Among the items we had collected was one of the gallon (or larger) glass apple cider bottles--these larger juice and milk containers are often plastic now. We stopped in some discrete area, maybe the fruits and vegetables, for long enough that the boys all hopped off and were entertaining themselves--reasonably quietly--while I added several more selections to the mass in the cart.

As I headed off for another area, I called for them to accompany me and--in a spontaneous and entirely innocent "breakdown" of their behavior--the three raced each other back to the cart and all piled aboard on the same side, at the same time, instead of in the weight-distributed manner in which we had been proceeding.

My pinheaded brain was about a half-beat behind these fast-paced developments: Yikes! Ker-ash! Not only did the cart fall onto its over-loaded side, contents spilling and rolling everywhere, but the jug of cider smashed, creating an instant hazard in the aisles of slippery liquid and sharp, scattered glass fragments.

We were all aghast. I stood the shocked boys off to one side, out of harm's way, and quickly found an employee to deal with the mess. He, fortunately, was both level-headed and a quick thinker, rapidly coning off the area, dealing with the mess, and refusing my offers to pay for the destroyed inventory.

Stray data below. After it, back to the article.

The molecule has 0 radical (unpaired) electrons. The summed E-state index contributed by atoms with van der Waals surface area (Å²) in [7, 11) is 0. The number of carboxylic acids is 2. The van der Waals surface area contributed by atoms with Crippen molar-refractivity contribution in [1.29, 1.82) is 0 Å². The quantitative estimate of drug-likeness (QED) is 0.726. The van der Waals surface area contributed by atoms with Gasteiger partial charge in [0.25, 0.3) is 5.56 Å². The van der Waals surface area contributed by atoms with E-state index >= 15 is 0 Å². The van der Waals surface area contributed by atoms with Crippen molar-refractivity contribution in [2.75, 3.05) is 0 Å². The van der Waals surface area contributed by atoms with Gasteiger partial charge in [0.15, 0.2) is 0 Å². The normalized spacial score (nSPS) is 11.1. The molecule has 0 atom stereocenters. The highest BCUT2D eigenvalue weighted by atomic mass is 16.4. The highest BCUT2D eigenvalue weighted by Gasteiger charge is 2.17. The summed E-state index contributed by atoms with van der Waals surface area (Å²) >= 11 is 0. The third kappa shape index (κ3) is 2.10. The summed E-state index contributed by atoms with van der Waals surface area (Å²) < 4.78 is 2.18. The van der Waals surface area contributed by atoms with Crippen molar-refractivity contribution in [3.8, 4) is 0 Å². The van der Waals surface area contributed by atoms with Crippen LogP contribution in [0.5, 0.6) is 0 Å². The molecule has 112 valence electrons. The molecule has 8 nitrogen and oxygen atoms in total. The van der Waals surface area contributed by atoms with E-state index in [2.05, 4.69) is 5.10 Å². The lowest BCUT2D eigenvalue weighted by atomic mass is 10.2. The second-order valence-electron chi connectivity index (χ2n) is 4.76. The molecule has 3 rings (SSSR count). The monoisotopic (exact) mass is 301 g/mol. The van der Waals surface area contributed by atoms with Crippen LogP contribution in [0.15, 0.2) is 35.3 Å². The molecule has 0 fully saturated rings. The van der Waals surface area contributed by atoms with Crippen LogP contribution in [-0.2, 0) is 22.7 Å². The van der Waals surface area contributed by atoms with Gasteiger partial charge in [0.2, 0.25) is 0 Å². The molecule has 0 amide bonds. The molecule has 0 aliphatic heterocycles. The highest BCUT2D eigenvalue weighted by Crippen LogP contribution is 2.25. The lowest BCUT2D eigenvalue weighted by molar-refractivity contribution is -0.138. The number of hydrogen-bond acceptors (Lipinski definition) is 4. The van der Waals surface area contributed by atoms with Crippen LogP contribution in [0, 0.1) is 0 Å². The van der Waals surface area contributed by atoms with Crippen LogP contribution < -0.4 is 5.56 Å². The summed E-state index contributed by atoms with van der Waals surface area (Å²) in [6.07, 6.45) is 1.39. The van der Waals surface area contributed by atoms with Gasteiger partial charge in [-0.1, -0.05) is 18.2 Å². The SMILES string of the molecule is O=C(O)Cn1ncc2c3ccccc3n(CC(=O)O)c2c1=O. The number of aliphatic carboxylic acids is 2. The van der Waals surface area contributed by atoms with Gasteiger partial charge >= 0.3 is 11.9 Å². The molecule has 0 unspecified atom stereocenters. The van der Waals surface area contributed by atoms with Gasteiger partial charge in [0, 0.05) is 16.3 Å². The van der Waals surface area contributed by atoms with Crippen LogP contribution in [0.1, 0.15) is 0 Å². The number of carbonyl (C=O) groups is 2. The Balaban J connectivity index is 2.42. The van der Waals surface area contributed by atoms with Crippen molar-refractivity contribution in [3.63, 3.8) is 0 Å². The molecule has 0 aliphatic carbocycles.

His attitude was a good example for me, probably preventing me from blowing up at the boys in one of those atrocious scenes of near-abusive behavior that we have all observed at one time or another.

Note that I certainly had some responsibility in this incident, since I'm the one who had "allowed" the boys to ride the cart in one manner, "luring" them into another type of cart-riding behavior which did not work nearly as well, the consequences of which none of us had been quick enough to predict or prevent.

Once back out into the (inevitable) mini-van, though, we did have a serious discussion, which included a reprise of appropriate store/public-place behavior: no whining, shrieking, grabbing, running, or racing. An acknowledgement that none of us had meant anything bad to happen, but that our actions had added up to unintended but disruptive and potentially-dangerous consequences...

All of which led to a consolidation and expansion of "The Rules," to include some additional specifics about tipsy, overloaded bas-carts. And, for several years thereafter, each trip to the grocery store, theater, mall, and so forth involved taking a moment, just before we all piled out of the vehicle, to refresh ourselves on "The Rules."

I don't know that I would have described myself as an "autoritative" parent, back when these kinds of events were playing out, but I sure knew that it was imperative to set and enforce limits. For my own sanity and survival, if nothing else!

Likewise, it's important to discuss--at first in simple, specific terms, and later, more broadly--the purpose behind the limits. And to allow for age- and personality-appropriate autonomy, feedback, and "buy-in" from the children within those limits.

It seems to me that's what this (summary of the) study is suggesting.

And, at least in our case, this episode definitely led to quicker, more-focused shopping expeditions, fewer "impulse" food purchases, and--ahem--slimmer children.